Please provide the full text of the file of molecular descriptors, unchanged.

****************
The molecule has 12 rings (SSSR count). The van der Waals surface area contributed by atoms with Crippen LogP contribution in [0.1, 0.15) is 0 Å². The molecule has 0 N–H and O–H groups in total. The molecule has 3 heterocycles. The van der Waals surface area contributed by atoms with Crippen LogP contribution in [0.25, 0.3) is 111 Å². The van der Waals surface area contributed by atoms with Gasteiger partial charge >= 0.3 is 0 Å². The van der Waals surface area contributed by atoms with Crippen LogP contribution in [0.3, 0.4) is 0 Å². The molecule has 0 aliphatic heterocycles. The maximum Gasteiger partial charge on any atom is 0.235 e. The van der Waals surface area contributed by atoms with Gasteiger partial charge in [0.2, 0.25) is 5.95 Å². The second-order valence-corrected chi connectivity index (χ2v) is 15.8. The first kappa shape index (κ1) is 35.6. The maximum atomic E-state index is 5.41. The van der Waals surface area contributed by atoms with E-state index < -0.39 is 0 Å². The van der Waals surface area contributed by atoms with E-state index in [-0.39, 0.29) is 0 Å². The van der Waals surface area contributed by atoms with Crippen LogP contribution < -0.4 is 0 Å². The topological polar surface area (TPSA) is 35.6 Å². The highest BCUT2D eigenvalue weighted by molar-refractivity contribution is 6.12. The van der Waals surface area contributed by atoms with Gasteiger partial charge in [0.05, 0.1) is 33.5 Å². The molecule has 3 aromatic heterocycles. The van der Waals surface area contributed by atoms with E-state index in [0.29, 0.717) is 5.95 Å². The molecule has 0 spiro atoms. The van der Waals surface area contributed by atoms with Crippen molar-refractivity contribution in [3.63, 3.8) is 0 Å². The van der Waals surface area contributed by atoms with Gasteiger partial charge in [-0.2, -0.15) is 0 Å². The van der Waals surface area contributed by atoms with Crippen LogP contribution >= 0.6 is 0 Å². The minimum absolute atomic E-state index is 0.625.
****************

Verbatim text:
The molecule has 12 rings (SSSR count). The van der Waals surface area contributed by atoms with Crippen LogP contribution in [0.1, 0.15) is 0 Å². The molecule has 0 N–H and O–H groups in total. The molecule has 3 heterocycles. The van der Waals surface area contributed by atoms with Crippen LogP contribution in [0.25, 0.3) is 111 Å². The van der Waals surface area contributed by atoms with Gasteiger partial charge >= 0.3 is 0 Å². The van der Waals surface area contributed by atoms with Crippen LogP contribution in [0.3, 0.4) is 0 Å². The molecule has 0 aliphatic heterocycles. The maximum Gasteiger partial charge on any atom is 0.235 e. The van der Waals surface area contributed by atoms with Gasteiger partial charge in [0.2, 0.25) is 5.95 Å². The second-order valence-corrected chi connectivity index (χ2v) is 15.8. The first kappa shape index (κ1) is 35.6. The maximum atomic E-state index is 5.41. The van der Waals surface area contributed by atoms with E-state index < -0.39 is 0 Å². The van der Waals surface area contributed by atoms with E-state index in [-0.39, 0.29) is 0 Å². The van der Waals surface area contributed by atoms with Crippen LogP contribution < -0.4 is 0 Å². The topological polar surface area (TPSA) is 35.6 Å². The highest BCUT2D eigenvalue weighted by molar-refractivity contribution is 6.12. The van der Waals surface area contributed by atoms with Gasteiger partial charge in [0.05, 0.1) is 33.5 Å². The molecule has 3 aromatic heterocycles. The van der Waals surface area contributed by atoms with E-state index in [0.29, 0.717) is 5.95 Å². The molecule has 0 spiro atoms. The van der Waals surface area contributed by atoms with Crippen molar-refractivity contribution in [3.63, 3.8) is 0 Å². The van der Waals surface area contributed by atoms with Gasteiger partial charge in [-0.2, -0.15) is 0 Å². The van der Waals surface area contributed by atoms with Crippen LogP contribution >= 0.6 is 0 Å². The minimum absolute atomic E-state index is 0.625.